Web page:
Unfortunately, most of us have been hurt at one time or another — and often multiple times — when we’ve opened our hearts to people. Therefore, we have erected psychological barriers against being hurt. But those barriers, it turns out, are also barriers to loving.
If one wants the benefits of loving, one must risk the dangers by removing those barriers and making oneself vulnerable to hurt again. That may be tough to do, but there is no other path to loving, so far as I know.
It is my belief that passion — which I have blogged about here — is something we are most likely to find to the extent we can live in the moment. That might not make much sense at first, but it seems to me that dwelling on the past and the future both can reduce passion to mere enthusiasm.
Passion differs from enthusiasm in that enthusiasm relies on its object for its strength. When you get bored with that object, or when something thwarts you from attaining it, your enthusiasm wanes.
Not so passion. Passion may have an object, but it is an inner fire that burns even when one might otherwise become bored with its object, or feel thwarted in attaining it.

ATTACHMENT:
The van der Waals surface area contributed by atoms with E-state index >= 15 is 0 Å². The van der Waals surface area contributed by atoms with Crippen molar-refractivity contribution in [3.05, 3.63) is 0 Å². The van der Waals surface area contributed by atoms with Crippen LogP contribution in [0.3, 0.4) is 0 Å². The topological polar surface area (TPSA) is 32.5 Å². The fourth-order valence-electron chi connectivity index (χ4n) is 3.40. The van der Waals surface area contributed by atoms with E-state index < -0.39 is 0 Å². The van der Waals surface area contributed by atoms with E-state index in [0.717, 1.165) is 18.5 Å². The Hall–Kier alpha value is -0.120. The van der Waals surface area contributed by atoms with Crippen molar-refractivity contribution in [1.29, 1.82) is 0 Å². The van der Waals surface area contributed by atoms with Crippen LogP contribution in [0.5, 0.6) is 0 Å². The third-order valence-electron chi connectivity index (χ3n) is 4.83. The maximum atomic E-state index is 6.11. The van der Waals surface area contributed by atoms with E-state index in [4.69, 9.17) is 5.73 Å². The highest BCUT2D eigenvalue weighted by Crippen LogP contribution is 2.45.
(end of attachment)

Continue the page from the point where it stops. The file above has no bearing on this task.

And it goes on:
By all accounts, this is the ultimate “more” to life. It is reputed to embrace both loving and passion, along with a host of other things, such as equanimity and freedom from unnecessary emotional suffering. Those who experience it do not, apparently, feel life is dull, boring, meaningless, or anything along those lines.
Spiritual enlightenment — which I have blogged about here — seems to me to be an unique form of awareness usually brought about by one or a series of mystical experiences. These experiences cannot be forced to come about. They are like breezes that you cannot force to rise. But you can open the windows of your house, so to speak, and invite the breezes in, should they arise.
None of the four things I’ve mentioned is easy to attain. Spiritual enlightenment alone is notoriously difficult. But the four are perhaps the most powerful cures most of us could have for feelings of meaninglessness, boredom, and wanting more out of life.